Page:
Review: Notes from a Small Island

Notes From a Small Island
Notes From a Small Island by Bill Bryson

I’m a fan of Bill Bryson.  It all started with A Walk in the Woods.  Yes, the book that was recently made into the 2015 movie A Walk in the Woods.  I really loved A Walk in the Woods when I listened to it on a long road trip.  Since, then I have read several of Bryson’s Books. I tried A Short History of Nearly Everything, but I was unable to finish it.  I found it very long winded and not very funny at all, but that was a long time-ago and I want to go back and try that one again.  Most recently, I read Shakespeare: The World as Stage.  I liked it.  I was not a stuffy history on all the Bards work.  It was very readable.

I’ve read a lot more of his works but let’s get back to Notes from a Small Island.  I checked this book out because I read the New York Times book review Bill Bryson’s ‘The Road to Little Dribbling’ and I was very excited to read Bryson’s newest work.  But there was a problem.  This book is actually the second in a series.  I had not read the first.  You guessed it, Notes from a Small Island was the first in the series.  Written in 1995, the book follows Bryson around the UK as he tries to see some of his favorite places again and some places he has never seen.  The New York Times review of Notes from a Small Island was not as glowing as his newer work. Michiko Kakutani, gives his review that is not as I said glowing, but okay.  I wasn’t extremely excited to read an okay, book, but I thought well Mr. Kakutani doesn’t know Bryson, like I do.  I’ve read a lot of his work and I find him funny.

As he travels through the country largely using public transportation and walking he regales the reader with his dry pithy humor.  His particular humor does make me laugh, but it was often employed by making fun of famous (or at least known) personalities from the UK.  Example, “the landlord was as fat as…..  or the dense twit was worse than …..”  I just didn’t get these references.  This book seemed to be targeted at Brits.  At least to really understand these references.  That being said there is a lot of humor that you can understand, even if you don’t know anyone from the UK.

This YouTube video review of the book gives you a good idea of what I mean of the UK humor.  This obviously is done by a UKer:

Long blog post short, I gave this book 3 stars.  Just average.  However, if I had understood more of the jokes, this would have been an easy 4 star book.

Notes from a Small Island Book Cover Notes from a Small Island
Notes from a Small Island
Bill Bryson
Travel
Harper Collins
May 1, 1997
ebook
336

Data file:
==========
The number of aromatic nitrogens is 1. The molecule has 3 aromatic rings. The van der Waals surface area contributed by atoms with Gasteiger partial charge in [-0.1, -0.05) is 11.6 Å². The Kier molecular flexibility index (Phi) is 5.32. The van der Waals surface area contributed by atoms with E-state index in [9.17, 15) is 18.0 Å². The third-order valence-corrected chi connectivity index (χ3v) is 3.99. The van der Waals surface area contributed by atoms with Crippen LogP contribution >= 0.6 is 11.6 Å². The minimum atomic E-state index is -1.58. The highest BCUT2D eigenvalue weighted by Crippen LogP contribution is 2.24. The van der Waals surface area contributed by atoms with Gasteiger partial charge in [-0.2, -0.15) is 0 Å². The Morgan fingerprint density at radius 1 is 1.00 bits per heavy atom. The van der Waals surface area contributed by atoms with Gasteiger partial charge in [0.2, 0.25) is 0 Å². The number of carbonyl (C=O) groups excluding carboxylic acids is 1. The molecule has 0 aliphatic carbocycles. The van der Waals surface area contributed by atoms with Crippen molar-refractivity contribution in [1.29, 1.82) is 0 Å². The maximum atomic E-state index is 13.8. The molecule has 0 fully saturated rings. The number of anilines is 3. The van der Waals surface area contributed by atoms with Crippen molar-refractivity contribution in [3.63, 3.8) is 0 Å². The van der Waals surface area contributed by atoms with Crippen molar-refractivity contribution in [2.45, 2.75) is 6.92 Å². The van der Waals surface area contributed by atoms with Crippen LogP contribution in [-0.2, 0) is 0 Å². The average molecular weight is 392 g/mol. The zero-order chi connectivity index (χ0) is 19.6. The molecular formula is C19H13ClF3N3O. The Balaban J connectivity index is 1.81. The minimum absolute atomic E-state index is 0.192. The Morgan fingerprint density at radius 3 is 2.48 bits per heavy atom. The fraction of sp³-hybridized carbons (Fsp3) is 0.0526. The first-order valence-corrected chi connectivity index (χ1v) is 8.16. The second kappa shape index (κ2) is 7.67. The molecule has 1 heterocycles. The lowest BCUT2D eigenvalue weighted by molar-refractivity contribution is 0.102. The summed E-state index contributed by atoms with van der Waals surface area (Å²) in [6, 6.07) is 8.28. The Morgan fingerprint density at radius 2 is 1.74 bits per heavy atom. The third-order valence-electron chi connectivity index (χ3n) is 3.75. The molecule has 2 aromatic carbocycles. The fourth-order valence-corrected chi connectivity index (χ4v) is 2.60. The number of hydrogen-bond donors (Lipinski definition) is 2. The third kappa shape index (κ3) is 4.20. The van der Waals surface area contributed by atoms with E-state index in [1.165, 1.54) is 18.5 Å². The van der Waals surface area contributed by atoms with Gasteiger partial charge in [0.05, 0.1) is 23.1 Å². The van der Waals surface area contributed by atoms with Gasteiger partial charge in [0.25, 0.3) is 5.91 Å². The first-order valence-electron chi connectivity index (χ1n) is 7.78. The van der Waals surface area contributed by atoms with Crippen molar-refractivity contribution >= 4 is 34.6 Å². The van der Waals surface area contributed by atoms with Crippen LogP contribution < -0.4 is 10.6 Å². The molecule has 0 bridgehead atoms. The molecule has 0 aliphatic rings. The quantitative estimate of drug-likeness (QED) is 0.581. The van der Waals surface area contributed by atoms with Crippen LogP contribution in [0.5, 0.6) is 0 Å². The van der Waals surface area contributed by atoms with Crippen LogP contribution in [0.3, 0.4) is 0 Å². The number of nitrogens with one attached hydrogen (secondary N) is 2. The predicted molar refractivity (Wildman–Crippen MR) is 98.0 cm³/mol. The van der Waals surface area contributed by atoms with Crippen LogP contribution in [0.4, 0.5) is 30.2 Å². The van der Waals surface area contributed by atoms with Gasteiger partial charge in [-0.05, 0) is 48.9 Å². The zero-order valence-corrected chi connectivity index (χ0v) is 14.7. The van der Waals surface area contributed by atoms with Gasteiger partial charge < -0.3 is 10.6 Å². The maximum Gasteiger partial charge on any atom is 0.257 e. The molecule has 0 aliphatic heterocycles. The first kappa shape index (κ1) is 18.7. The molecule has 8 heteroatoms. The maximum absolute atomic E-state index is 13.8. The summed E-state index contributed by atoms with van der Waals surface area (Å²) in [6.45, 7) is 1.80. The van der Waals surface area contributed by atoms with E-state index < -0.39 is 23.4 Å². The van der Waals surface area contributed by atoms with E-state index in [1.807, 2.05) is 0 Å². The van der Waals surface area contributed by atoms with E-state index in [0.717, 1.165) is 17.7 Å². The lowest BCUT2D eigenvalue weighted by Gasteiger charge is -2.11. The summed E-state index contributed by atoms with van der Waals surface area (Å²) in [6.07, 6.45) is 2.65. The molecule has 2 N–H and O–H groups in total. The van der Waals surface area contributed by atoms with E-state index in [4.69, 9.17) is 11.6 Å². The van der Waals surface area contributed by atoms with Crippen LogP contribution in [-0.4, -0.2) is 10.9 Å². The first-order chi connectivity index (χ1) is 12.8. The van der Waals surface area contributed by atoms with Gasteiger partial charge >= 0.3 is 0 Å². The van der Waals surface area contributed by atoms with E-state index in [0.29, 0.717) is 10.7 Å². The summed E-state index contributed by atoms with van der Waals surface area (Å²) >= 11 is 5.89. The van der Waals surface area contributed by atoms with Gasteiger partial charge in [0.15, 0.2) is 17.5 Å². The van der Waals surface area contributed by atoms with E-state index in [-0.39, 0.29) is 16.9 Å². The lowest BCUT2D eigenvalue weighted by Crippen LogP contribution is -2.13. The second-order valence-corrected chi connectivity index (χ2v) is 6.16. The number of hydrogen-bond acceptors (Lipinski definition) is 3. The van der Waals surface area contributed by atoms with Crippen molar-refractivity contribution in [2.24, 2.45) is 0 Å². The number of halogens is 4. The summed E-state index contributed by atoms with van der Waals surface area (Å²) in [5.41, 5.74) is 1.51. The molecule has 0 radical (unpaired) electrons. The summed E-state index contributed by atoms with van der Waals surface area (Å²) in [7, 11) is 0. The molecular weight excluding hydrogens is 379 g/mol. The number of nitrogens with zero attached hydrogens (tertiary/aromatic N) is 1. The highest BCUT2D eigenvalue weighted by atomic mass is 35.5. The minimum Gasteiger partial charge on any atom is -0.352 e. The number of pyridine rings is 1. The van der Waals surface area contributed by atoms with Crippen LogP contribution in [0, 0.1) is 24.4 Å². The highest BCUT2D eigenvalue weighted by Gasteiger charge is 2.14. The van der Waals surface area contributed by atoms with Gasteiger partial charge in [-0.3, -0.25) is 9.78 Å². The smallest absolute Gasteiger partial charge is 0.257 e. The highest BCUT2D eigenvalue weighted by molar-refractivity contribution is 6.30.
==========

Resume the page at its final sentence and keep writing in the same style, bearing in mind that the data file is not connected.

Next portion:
"Suddenly, in the space of a moment, I realized what it was that I loved about Britain-which is to say, all of it." After nearly two decades spent on British soil, Bill Bryson-bestsellingauthor of The Mother Tongue and Made in America-decided to returnto the United States. ("I had recently read," Bryson writes, "that 3.7 million Americans believed that they had been abducted by aliens at one time or another,so it was clear that my people needed me.") But before departing, he set out ona grand farewell tour of the green and kindly island that had so long been his home. Veering from the ludicrous to the endearing and back again, Notes from a Small Island is a delightfully irreverent jaunt around the unparalleled floating nation that has produced zebra crossings, Shakespeare, Twiggie Winkie's Farm, and places with names like Farleigh Wallop and Titsey. The result is an uproarious social commentary that conveys the true glory of Britain, from the satiric pen of an unapologetic Anglophile. "Suddenly, in the space of a moment, I realized what it was that I loved about Britain-which is to say, all of it." After nearly two decades spent on British soil, Bill Bryson-bestselling author of ,i>The Mother Tongue and Made in America-decided to return to the United States. ("I had recently read," Bryson writes, "that 3.7 million Americans believed that they had been abducted by aliens at one time or another, so it was clear that my people needed me.") But before departing, he set out on a grand farewell tour of the green and kindly island that had so long been his home. Veering from the ludicrous to the endearing and back again, Notes from a Small Island is a delightfully irreverent jaunt around the unparalleled floating nation that has produced zebra crossings, Shakespeare, Twiggie Winkie's Farm, and places with names like Farleigh Wallop and Titsey. The result is an uproarious social commentary that conveys the true glory of Britain, from the satiric pen of an unapologetic Anglophile.